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Movie Review: Australian Drama ‘West of Sunshine’

Lensed in attractive widescreen around the suburbs of Melbourne, West of Sunshine is the assured feature debut of writer/director Jason Raftopolous and stars the late Damian Hill as a down-on-his-luck father who spends a hectic day struggling to repay a debt.

Damian Hill and Ty Perham in ‘West of Sunshine.’

Hill plays Jim, an inveterate gambler whose addiction has sent him spiraling to the bottom.  Having lost his job as a mechanic, he now works as a poorly-paid courier.

He owes $15,000 to his former boss, Banos (Tony Nikolakopoulos), a ruthless loan shark — and Banos wants his money back now. To further complicate matters, Jim has been enlisted by his ex-wife (Faye Smith) to take care of their rebellious young son Alex (Hill’s real-life stepson, Ty Perham) for the day.

He tries to palm Alex off on his girlfriend (Eliza D’Souza), but the boy will have none of it. Jim has no choice but to take his son on his rounds. The delivery company won’t let him drive their van with a minor aboard, so he must bring out his pride and joy — a vintage Ford Fairlane previously owned by his absent father.

When they stop at a pub for lunch, Jim can’t resist betting on the horses, and he wins enough money to pay back Banos and then some. He’s a compulsively self-sabotaging type, though, and he continues gambling until he’s lost it all. Desperate, he turns to his drug dealing ex-girlfriend, Mel (Kat Stewart), for help. She offers to let him make some deliveries for her to earn the required cash, but he bollocks that up, too. The only asset he has left is the car — and he just can’t bring himself to sell it.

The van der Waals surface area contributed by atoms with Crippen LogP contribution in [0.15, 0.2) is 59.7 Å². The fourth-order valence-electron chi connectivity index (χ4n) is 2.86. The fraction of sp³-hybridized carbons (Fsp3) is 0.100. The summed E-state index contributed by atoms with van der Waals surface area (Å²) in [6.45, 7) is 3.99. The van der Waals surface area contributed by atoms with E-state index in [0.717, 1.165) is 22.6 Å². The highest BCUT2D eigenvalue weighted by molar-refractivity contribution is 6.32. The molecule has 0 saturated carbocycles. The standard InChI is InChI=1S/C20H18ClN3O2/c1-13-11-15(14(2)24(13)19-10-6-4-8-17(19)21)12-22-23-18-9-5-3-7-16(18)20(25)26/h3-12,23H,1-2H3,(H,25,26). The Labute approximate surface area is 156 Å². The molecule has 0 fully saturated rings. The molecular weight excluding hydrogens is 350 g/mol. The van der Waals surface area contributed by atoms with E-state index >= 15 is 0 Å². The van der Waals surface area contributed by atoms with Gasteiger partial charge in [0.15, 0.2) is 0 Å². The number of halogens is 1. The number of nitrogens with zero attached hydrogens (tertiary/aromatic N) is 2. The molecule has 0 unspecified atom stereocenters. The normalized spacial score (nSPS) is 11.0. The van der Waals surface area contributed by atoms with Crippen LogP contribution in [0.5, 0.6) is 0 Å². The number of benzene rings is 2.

With a plot that references De Sica’s neorealistic classic Bicycle Thieves, Raftopolous’s slice-of-life drama is compact (clocking in at a lean 78 minutes), but still deeply felt, thanks to its convincing father-son relationship. Alex knows Jim is a terminal screw-up but loves him just the same. This doesn’t prevent them from squabbling, however. At one point, Alex jumps out of the car and runs down the street in a rage, but Jim follows him and they patch things up. Ironically, this becomes a memorable day for both of them, and the film’s denouement is both appropriate and emotionally satisfying.

Hill, who tragically passed away last year at age 42, knew this character well. Jim is so familiar with being kicked when he’s down that he’s become numb to it. Indeed, when he’s literally being kicked by Banos’s goons, he barely reacts. In his film debut, Perham is also affecting as Alex.

West of Sunshine opens theatrically on Jan. 25 and is available on VOD platforms.

About Kurt Gardner

Writer, critic and inbound marketing expert whose passion for odd culture knows no bounds.

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